Last week Marvel comics announced that it was replacing Bruce Banner (old, white guy) with Amadeus Cho (young, Korean guy) as the Incredible Hulk. This comes on the heels of Marvel recently turning Thor into a woman, Ms. Marvel into a Muslim teenager, and Spider-Man into a kid who’s half African-American and half Puerto Rican but, disappointingly, still male, heterosexual, and cisgendered. As you can see, there is much progress yet to be made.
You may be asking yourself why, exactly, the world needs a Korean Hulk. But then, over the last couple decades the Hulk character has become so convoluted that he’s far afield of what Stan Lee and Jack Kirby cooked up in 1962. I mean, did the world need Grey Hulk? A Savage Hulk? A Merged Hulk? A Red Hulk? A Hulkling? In other words, the new Korean Hulk isn’t an outrage. It’s just another gimmick in a long line of gimmicks.
And truth be told, it’s not a bad gimmick because it brings something new to the table. The Amadeus Cho character is a precocious young genius (which is a troubling racial stereotype, but whatever) who didn’t accidentally overdose on gamma radiation. Rather, he figures out how to turn himself into the Hulk, at will, and—here’s the best part—he keeps his own personality when he becomes the Big Guy. Imagine a younger Tony Stark wearing a Hulk suit and that’s pretty much the character. Not bad.
But Korean Hulk does reflect a sad trend in the comic-book industry. Since the 1960s, writers and artists whose political and cultural sympathies run from the reliably liberal to the outright radical have dominated the comics industry. You can count the number of prominent conservative writers in the business on one, or possibly two, hands.
Marvel’s self-conscious recasting of their characters has been driven, by their own admission, by an urge to demonstrate their fealty to multiculturalism. It isn’t about sales—these re-cast titles are rarely big sellers. And it isn’t about creativity, either. Because if they really wanted to just tell stories with multicultural characters they would invent new characters who were not white, or male, or whatever other descriptor is now disfavored.
And the truth is, the best, most influential characters are the ones not dreamed up as PC sentiment. For example, take Jessica Jones. In 2001, Brian Michael Bendis created a new character from whole cloth who was like nothing anyone had ever seen before. A failed superhero who had become a junior-varsity alcoholic, Jones made ends meet working as a private detective (she wasn’t a very good one, either: Jones was just smart enough to realize that she wasn’t quite smart enough). The character was so great that Marvel plucked her out of the siloed world Bendis wrote her in and incorporated her into its mainstream narrative. And then made a Netflix series with her. And may even bring her to the big-screen as part of the Marvel Cinematic Universe.
That’s what happens when you do character first and politics second.
Coincidentally, Korean Hulk debuted the week after Frank Miller returned to comics with Dark Knight III: Master Race, which he has co-written with Brian Azzarello. Miller is one of the rare conservatives in comics. And he also happens to be the most influential comic book creator of the last forty years. You could argue that his masterwork, The Dark Knight Returns, is the single most influential comic since Action Comics #1, which gave the world Superman and created the superhero genre.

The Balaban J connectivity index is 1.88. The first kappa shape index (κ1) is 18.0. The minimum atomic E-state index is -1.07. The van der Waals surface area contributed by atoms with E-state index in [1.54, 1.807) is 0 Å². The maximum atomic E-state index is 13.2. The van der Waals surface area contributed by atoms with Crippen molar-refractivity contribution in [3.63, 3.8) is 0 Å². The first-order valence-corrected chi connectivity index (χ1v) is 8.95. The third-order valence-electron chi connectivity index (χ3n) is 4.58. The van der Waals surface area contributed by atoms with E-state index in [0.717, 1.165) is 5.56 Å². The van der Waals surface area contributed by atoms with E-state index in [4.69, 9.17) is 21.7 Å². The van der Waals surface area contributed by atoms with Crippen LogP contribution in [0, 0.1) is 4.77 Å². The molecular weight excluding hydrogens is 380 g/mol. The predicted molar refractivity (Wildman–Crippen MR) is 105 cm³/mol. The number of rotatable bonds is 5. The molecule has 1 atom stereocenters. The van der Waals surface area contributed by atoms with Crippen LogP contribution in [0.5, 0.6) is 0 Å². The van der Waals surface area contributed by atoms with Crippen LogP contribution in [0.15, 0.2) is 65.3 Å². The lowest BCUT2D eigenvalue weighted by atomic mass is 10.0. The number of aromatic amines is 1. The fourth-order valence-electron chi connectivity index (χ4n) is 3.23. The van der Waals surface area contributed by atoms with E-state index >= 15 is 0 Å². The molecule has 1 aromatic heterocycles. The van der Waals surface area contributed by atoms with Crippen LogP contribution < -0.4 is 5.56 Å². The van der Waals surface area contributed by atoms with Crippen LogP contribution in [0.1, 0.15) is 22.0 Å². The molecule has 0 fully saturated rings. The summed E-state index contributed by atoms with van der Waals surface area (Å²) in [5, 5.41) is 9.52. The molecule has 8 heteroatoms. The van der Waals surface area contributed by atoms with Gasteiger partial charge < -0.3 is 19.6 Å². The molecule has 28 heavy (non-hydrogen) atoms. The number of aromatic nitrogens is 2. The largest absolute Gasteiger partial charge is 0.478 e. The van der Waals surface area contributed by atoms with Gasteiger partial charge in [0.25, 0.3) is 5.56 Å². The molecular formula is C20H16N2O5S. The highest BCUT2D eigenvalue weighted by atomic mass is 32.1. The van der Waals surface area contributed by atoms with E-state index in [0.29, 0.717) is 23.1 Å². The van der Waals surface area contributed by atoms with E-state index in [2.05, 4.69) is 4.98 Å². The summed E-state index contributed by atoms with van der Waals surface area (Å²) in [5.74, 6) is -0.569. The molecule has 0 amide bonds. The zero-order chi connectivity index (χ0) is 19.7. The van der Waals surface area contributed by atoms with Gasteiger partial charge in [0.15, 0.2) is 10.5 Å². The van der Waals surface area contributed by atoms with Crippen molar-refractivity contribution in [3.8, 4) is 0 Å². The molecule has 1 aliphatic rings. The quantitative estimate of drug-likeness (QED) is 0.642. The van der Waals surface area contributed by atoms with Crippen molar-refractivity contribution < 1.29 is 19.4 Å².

Since it first appeared, The Dark Knight Returns has influenced just about every comic book written and even today, thirty years after the fact, it retains unbelievable vitality; the energy still pops off the page.
But here’s the thing: Miller is well known, and somewhat reviled, within the industry for his conservatism. (The Guardian refers to him as a “crypto-fascist.”) He certainly has no interest in multiculturalism. But in The Dark Knight Returns he created one of the great non-powered characters in the history of comics: Ellen Yindel.
The Dark Knight Returns takes place in (what was then) the medium-future, when Bruce Wayne is a man in his 50s and the there is a changing of the guard in Gotham City. Part of that entails long-time Batman conspirator Jim Gordon being put out to pasture as commissioner. His replacement, Ellen Yindel, is a diversity hire. And she wants to arrest the Batman. In short, Miller loads the deck against Yindel so that readers are ready to hate her.
But then he pulls a fast one: Yindel turns out to be smart, and capable, and she has a yard of guts. By the time The Dark Knight Returns wraps up, she’s one of the most interesting and sympathetic characters in the story.
And here’s what you have to remember: Frank Miller didn’t create Ellen Yindel because he thought it was time to replace the Gordon character with a woman because comics needed female role models, or diversity, or some other bit of PC twaddle. He created Ellen Yindel because he had a story to tell about a great character that was rattling around in his head.
It’s the difference between artistic vision and politically minded tokenism. The rest of the industry should think about that.